This past Monday, Adair Morse of Berkeley presented her paper (coauthored with Marianne Bertrand of U Chicago), Trickle-Down Consumption.
The paper is a nice, compressed job of empirical research, published recently but of particular interest to us given its relationship to my co-convenor Robert Frank's interest in expenditure cascades, whereby rises in market consumption at the top triggers attempts to keep up via increased consumption just below, then again just below that, and then continuing until it has radiated far down the distributional chain.
The two main explanations for the Frank story are (1) positional externalities, whereby my having a bigger house requires you to get a bigger one, too, just to restore our relative positions to what they were before, and (2) context, whereby my bigger house simply triggers you (without necessarily having competitive motives) to need a larger house in order to feel that yours is big enough. These two views are closely related and can be hard to tell apart, although (2) is framed in such a way as to sidestep criticisms to the effect that one should not give social weight to “envy” (a criticism that I consider wide of the mark in any event).
In the Bertrand-Frank study, state-level data suggests that, when the consumption of the top 20% in the income distribution in a state increases, those in the bottom 80% start consuming more even if their current and expected future income are flat. Hence, their savings rates fall and they experience increased rates of bankruptcy and financial distress.
With respect to types of consumption, the effect is not greater for what seem to be positional or status goods than for other types of consumer outlays. This might tend to rebut viewing the issue as status competition via positional goods, although how it affects the context view is less clear.
Based on meticulously testing various alternative explanations, the authors suggest that the methodology might involve a rise in well-off consumers in a neighborhood triggering an increase in appealing high-end goods and services that the others then start consuming without due regard for their budget constraints. (But they manage to rule out mere price level changes for the same goods.)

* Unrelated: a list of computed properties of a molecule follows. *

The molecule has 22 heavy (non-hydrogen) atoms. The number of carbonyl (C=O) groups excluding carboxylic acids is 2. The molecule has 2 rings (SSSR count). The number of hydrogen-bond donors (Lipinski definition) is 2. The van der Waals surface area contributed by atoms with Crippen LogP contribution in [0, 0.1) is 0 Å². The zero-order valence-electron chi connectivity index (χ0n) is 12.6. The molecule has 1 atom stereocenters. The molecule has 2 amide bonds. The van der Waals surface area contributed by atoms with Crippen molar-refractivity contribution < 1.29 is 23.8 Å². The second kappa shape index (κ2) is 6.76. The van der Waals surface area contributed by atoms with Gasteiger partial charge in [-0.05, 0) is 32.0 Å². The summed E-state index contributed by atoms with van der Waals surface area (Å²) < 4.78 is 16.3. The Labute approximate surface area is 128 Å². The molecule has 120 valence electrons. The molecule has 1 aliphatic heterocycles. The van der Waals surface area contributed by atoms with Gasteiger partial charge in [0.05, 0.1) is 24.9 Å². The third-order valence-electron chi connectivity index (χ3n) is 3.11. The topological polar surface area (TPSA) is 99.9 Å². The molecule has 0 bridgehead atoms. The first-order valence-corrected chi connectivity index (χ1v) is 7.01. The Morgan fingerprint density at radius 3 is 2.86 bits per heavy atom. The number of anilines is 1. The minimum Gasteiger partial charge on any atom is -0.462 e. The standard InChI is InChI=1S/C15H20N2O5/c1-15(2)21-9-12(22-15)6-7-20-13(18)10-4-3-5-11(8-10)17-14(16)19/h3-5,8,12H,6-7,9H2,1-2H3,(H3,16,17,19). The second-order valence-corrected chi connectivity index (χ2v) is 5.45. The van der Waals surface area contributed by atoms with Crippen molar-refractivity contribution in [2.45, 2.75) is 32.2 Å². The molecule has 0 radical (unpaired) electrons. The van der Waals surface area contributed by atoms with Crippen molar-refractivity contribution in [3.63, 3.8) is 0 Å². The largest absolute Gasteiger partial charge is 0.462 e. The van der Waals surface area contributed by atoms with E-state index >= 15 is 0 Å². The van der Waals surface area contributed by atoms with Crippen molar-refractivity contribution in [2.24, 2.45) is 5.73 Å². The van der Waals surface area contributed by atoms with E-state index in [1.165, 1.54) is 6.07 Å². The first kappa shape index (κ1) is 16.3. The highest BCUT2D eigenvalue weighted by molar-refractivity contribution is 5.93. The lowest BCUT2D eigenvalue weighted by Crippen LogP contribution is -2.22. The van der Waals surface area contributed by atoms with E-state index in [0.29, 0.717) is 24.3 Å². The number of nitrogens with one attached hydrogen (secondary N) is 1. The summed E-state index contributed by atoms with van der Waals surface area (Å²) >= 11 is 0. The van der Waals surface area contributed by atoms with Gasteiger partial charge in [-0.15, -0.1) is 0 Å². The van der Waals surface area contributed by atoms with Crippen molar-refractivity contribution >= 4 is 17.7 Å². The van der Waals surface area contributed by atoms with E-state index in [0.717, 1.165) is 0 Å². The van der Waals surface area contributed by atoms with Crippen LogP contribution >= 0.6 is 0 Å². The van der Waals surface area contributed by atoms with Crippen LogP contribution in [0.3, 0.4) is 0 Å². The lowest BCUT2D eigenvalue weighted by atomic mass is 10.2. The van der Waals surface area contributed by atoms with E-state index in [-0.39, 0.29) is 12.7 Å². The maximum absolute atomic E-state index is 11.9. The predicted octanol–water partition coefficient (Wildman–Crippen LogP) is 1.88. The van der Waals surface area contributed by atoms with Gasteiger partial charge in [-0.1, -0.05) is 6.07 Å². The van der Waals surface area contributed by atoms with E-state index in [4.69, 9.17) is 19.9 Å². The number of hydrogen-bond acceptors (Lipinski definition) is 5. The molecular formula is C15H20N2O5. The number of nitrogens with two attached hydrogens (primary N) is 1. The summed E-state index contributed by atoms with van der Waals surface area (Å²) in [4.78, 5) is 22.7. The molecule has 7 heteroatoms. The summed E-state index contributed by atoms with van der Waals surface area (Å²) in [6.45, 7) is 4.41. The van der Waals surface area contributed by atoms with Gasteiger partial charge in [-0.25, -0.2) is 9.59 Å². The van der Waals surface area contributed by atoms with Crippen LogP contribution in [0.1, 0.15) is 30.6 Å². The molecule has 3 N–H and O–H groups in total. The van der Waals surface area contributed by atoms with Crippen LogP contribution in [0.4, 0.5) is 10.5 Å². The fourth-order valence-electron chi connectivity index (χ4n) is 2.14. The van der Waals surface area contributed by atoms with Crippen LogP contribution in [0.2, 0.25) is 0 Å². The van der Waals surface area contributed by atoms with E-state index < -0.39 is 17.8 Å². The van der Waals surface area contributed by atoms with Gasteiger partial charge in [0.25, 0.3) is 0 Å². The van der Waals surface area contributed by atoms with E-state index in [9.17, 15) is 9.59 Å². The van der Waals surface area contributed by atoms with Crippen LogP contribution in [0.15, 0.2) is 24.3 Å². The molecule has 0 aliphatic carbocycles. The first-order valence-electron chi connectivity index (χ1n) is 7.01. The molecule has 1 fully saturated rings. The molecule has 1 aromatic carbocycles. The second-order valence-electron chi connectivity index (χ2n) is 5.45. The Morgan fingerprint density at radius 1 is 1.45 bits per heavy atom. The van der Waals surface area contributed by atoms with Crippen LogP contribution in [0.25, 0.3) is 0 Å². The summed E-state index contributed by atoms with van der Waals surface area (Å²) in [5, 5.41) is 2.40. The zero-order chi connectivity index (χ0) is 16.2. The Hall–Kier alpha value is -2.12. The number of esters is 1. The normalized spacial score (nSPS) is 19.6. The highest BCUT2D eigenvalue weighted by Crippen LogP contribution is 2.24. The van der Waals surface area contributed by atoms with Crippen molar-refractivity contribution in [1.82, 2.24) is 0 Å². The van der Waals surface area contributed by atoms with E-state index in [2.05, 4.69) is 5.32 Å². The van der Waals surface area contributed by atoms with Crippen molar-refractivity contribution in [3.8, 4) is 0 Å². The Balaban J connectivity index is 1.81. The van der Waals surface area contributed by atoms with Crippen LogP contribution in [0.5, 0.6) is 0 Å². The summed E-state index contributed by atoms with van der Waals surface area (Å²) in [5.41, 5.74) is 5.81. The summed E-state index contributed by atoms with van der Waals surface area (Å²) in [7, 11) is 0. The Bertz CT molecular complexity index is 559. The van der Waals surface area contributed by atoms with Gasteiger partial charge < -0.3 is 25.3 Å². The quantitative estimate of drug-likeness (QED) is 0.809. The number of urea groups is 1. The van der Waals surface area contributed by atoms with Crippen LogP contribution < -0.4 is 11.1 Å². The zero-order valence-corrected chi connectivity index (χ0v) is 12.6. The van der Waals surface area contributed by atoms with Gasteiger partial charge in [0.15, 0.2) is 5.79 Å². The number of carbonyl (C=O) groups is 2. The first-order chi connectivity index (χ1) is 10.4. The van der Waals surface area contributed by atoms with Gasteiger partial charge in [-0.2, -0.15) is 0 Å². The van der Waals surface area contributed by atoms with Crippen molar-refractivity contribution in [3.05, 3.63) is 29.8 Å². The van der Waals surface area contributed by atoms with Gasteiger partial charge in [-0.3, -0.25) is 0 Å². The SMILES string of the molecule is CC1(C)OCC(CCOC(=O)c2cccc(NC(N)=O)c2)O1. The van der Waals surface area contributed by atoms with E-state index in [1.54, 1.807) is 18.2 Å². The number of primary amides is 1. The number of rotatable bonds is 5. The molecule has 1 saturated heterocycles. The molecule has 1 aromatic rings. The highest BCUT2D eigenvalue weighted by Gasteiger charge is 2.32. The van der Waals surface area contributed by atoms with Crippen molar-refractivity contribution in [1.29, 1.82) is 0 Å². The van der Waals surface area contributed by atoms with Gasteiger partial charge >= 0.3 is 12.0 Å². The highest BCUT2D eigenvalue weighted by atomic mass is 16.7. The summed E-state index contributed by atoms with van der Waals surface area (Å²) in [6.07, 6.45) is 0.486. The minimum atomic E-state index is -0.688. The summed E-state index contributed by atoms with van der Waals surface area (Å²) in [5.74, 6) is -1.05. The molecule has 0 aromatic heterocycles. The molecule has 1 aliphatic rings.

To me, this seems to invite (as a plausible explanation) what I call the chocolate chip cookie or temptation problem. When there are more nice things around, I tend to buy them, just as I might gobble chocolate chip cookies left on the seminar table. [I actually don't do that these days, but never mind that.] So I'm inclined to view it as an internalities problem, in which consumers who are tempted by what might actually be nice things (from which they do indeed derive utility) get themselves into worse spots overall.
It's not as obvious why a preference for positional goods or the influence of context on consumer choice would necessarily involve irrationality. But Bob Frank, in terms that he once nicely explained in an NYT column, invoked the work of James Duesenberry, a Harvard economist whose model for how people make consumption choices dominated the economics field & textbooks, because it nicely explained actual observed behavior, until Milton Friedman's permanent income hypothesis wholly supplanted it. To paraphrase the old joke, Duesenberry's account worked in practice but not in theory, whereas Friedman's worked in theory but not in practice, so the economics profession unanimously voted for Friedman.
Friedman views people as rationally and farsightedly allocating consumption opportunities across their lifespans in order to equalize its marginal utility in all periods, as judged when one decides, and hence one's total lifetime utility. (If bequests are added to the picture, a common move is to model the multigenerational household as if it were a single infinite-lived individual.) But he can't readily or convincingly explain, e.g., why rich people generally save higher percentages of their incomes than poor people. A smoothing rationale alone, for example, might tend to apply equally to each.
Friedman also had trouble explaining the fact that, as societies grow richer, their savings rates generally don't increase. But, to quote Frank's NYT column: